The Federal Trade Commission (FTC) has been asked to investigate celebrity endorsements of detox teas.
In a three-page letter to the FTC chairman, Connecticut Sen. Richard Blumenthal (D), said social media marketers are engaged in “false promotion as shortcuts to healthy weight loss and management.” He cited several brands and singled out Khloé Kardashian and Kim Kardashian West.
“Kim Kardashian, a powerful influence on young women, recently raved about how Flat Tummy Co.’s products are ‘helping me get my tummy back to flat,’ implying that these products are an integral part of achieving this level of fame and success,” he wrote. “Additionally, celebrities can reportedly earn six-figure sums for a single social media post promoting a ‘detox tea,’ frequently without any expectation that these celebrities personally use these teas and expose themselves to the products’ associated dangers, in violation of the FTC’s Endorsement Guidelines.”
In his letter he said celebrities are paid $10,000 to $300,000 for an Instagram post promoting products that “are ineffective at best and dangerous as worst.” He cited Fit Tea, Lyfe Tea, Bootea, SkinnyMint Tea, and Flat Tummy Co.
Blumenthal did not include in his letter the names of more conventional brands that include ‘detox’ on their labels and marketing materials. Many tea firms use this description. Instead he singled out brands containing senna.
Blumenthal said that while approved by the U.S. Food and Drug Administration (FDA) as an over-the-counter laxative for occasional use, “the National Institutes of Health (NIH) cautions against using this product for more than 14 days, and notes there is insufficient evidence for its effectiveness in promoting weight loss.” He explained that adolescents and young adults experiencing psychological problems could be further harmed by weight-loss marketing messages.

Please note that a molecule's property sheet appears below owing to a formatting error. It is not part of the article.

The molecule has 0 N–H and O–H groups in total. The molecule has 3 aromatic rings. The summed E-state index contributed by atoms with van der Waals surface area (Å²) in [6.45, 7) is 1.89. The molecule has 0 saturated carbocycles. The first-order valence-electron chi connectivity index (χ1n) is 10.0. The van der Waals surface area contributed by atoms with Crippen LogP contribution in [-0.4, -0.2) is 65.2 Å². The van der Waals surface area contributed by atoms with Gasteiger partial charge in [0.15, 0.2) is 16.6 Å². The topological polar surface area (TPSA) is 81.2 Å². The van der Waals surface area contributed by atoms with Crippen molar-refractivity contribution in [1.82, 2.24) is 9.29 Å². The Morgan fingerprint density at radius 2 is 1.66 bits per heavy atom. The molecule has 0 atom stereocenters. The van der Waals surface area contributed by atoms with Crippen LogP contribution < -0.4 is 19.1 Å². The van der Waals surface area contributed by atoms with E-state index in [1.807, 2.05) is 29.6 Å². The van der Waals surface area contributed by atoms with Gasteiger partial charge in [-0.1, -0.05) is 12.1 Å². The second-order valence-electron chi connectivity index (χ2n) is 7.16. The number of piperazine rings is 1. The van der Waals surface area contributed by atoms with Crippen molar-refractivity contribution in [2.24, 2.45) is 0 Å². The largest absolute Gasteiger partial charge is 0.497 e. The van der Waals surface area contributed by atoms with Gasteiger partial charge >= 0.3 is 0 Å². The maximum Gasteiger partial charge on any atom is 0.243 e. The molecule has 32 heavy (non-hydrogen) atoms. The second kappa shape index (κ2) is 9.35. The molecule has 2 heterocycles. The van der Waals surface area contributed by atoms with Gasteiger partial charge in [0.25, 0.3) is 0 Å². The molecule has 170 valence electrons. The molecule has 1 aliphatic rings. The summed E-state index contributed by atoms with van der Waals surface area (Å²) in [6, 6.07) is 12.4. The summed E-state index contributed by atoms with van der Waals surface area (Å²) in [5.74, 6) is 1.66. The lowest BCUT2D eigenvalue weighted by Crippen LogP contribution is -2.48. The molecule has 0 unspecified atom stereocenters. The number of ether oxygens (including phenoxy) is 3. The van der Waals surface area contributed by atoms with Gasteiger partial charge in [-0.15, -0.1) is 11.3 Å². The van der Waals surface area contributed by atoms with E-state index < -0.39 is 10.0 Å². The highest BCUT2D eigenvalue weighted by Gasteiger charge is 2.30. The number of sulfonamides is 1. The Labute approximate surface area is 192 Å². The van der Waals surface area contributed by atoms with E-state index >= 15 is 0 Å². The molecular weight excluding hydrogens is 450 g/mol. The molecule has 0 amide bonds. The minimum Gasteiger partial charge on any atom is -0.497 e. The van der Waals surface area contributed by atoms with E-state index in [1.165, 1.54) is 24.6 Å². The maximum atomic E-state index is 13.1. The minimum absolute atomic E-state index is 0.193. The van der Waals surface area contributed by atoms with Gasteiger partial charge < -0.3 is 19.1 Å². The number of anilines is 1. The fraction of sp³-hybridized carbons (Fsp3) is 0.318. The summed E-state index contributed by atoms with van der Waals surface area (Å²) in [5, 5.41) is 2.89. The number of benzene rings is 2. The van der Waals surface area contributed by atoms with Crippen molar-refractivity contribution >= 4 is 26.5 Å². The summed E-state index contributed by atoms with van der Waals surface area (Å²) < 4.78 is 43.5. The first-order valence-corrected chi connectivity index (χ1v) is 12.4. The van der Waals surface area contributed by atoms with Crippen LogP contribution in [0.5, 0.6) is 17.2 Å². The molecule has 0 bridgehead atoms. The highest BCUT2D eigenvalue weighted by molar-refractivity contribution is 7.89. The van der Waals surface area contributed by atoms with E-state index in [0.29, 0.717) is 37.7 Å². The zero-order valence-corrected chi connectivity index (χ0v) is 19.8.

“Research has shown that girls and young women who begin using laxatives — like those found in ‘detox teas’ — for weight loss are at a higher risk for developing eating disorders, and the American Academy of Pediatrics recommends that adolescents avoid these products completely due to their associating with eating disorders,” writes Blumenthal.
Side effects can lead to bowel damage, heart function disorders, muscle weakness and damage to their livers, Blumenthal said.
People Magazine reported Blumenthal’s praise for Jameela Jamil — an actress actively fighting against these products and criticizing celebrities who endorse them — as someone who was negatively impacted by laxative products, and for her work against them.
“She has stated that ‘I was the teenager who starved herself for years, who spent all her money on miracle cures and laxatives and tips from celebrities on how to maintain a weight that was lower than what my body wanted to be. I was sick, I have had digestion and metabolism problems for life.’” writes Blumenthal.
In 2017 FTC began mandating that influencers on social media explicitly state when a post is sponsored by #ad or #partner.
The Connecticut senator, who chairs the Judiciary Committee’s Subcommittee on Oversight, Federal Rights, and Agency Action, called for the FTC and FDA to work in tandem “to inform the public about the true harms of these teas” and “take appropriate enforcement action to protect unwitting consumers from harm.”
Read full text of his letter here.